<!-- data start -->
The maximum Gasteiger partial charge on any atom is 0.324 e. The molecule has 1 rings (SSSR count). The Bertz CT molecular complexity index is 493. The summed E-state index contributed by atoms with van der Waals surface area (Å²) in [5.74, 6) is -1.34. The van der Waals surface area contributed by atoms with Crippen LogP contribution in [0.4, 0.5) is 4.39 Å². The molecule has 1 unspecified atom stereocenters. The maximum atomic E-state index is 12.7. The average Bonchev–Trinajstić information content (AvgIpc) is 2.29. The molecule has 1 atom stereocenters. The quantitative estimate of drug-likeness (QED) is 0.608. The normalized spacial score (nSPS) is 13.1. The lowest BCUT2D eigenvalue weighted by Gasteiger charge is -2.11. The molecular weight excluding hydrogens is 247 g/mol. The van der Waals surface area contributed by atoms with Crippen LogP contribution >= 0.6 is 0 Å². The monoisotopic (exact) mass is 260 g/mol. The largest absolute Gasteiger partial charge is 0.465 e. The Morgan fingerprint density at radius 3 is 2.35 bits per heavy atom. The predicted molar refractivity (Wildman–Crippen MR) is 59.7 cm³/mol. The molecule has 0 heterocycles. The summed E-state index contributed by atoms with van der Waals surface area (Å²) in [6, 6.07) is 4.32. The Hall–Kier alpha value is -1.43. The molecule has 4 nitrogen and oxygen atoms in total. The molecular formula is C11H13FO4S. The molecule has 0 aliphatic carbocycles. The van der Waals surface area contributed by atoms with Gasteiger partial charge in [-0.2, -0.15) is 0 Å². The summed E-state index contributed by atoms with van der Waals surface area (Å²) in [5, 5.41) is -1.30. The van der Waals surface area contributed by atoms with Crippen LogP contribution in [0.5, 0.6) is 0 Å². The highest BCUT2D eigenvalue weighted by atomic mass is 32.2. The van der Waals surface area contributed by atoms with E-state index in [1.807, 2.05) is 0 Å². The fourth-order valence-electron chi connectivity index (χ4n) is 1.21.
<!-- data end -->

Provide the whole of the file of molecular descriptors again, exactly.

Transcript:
The maximum Gasteiger partial charge on any atom is 0.324 e. The molecule has 1 rings (SSSR count). The Bertz CT molecular complexity index is 493. The summed E-state index contributed by atoms with van der Waals surface area (Å²) in [5.74, 6) is -1.34. The van der Waals surface area contributed by atoms with Crippen LogP contribution in [0.4, 0.5) is 4.39 Å². The molecule has 1 unspecified atom stereocenters. The maximum atomic E-state index is 12.7. The average Bonchev–Trinajstić information content (AvgIpc) is 2.29. The molecule has 1 atom stereocenters. The quantitative estimate of drug-likeness (QED) is 0.608. The normalized spacial score (nSPS) is 13.1. The lowest BCUT2D eigenvalue weighted by Gasteiger charge is -2.11. The molecular weight excluding hydrogens is 247 g/mol. The van der Waals surface area contributed by atoms with Crippen LogP contribution >= 0.6 is 0 Å². The monoisotopic (exact) mass is 260 g/mol. The largest absolute Gasteiger partial charge is 0.465 e. The Morgan fingerprint density at radius 3 is 2.35 bits per heavy atom. The predicted molar refractivity (Wildman–Crippen MR) is 59.7 cm³/mol. The molecule has 0 heterocycles. The summed E-state index contributed by atoms with van der Waals surface area (Å²) in [6, 6.07) is 4.32. The Hall–Kier alpha value is -1.43. The molecule has 4 nitrogen and oxygen atoms in total. The molecular formula is C11H13FO4S. The molecule has 0 aliphatic carbocycles. The van der Waals surface area contributed by atoms with Gasteiger partial charge in [-0.2, -0.15) is 0 Å². The summed E-state index contributed by atoms with van der Waals surface area (Å²) in [5, 5.41) is -1.30. The van der Waals surface area contributed by atoms with Crippen LogP contribution in [0.5, 0.6) is 0 Å². The highest BCUT2D eigenvalue weighted by atomic mass is 32.2. The van der Waals surface area contributed by atoms with E-state index in [1.807, 2.05) is 0 Å². The fourth-order valence-electron chi connectivity index (χ4n) is 1.21.